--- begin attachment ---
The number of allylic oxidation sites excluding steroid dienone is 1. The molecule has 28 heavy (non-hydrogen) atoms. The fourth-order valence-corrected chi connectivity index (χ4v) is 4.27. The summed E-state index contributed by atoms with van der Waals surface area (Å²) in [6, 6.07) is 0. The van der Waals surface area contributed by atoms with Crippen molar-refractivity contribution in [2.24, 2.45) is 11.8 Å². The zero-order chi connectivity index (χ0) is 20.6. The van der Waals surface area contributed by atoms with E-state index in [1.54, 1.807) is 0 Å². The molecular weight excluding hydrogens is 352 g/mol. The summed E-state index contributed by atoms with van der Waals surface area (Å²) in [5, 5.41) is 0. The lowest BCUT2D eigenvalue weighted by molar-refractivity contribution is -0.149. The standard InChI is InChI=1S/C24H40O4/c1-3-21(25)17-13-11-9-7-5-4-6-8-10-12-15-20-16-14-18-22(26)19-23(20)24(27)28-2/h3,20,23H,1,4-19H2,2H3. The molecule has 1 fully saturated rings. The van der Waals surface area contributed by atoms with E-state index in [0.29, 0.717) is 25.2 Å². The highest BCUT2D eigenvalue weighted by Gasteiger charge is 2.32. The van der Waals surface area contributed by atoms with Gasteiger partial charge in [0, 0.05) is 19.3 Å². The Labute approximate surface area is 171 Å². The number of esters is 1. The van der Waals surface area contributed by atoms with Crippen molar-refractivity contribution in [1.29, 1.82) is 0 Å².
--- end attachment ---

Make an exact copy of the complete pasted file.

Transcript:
The number of allylic oxidation sites excluding steroid dienone is 1. The molecule has 28 heavy (non-hydrogen) atoms. The fourth-order valence-corrected chi connectivity index (χ4v) is 4.27. The summed E-state index contributed by atoms with van der Waals surface area (Å²) in [6, 6.07) is 0. The van der Waals surface area contributed by atoms with Crippen molar-refractivity contribution in [2.24, 2.45) is 11.8 Å². The zero-order chi connectivity index (χ0) is 20.6. The van der Waals surface area contributed by atoms with E-state index in [1.54, 1.807) is 0 Å². The molecular weight excluding hydrogens is 352 g/mol. The summed E-state index contributed by atoms with van der Waals surface area (Å²) in [5, 5.41) is 0. The lowest BCUT2D eigenvalue weighted by molar-refractivity contribution is -0.149. The standard InChI is InChI=1S/C24H40O4/c1-3-21(25)17-13-11-9-7-5-4-6-8-10-12-15-20-16-14-18-22(26)19-23(20)24(27)28-2/h3,20,23H,1,4-19H2,2H3. The molecule has 1 fully saturated rings. The van der Waals surface area contributed by atoms with E-state index in [0.29, 0.717) is 25.2 Å². The highest BCUT2D eigenvalue weighted by Gasteiger charge is 2.32. The van der Waals surface area contributed by atoms with Gasteiger partial charge in [0, 0.05) is 19.3 Å². The Labute approximate surface area is 171 Å². The number of esters is 1. The van der Waals surface area contributed by atoms with Crippen molar-refractivity contribution in [1.29, 1.82) is 0 Å².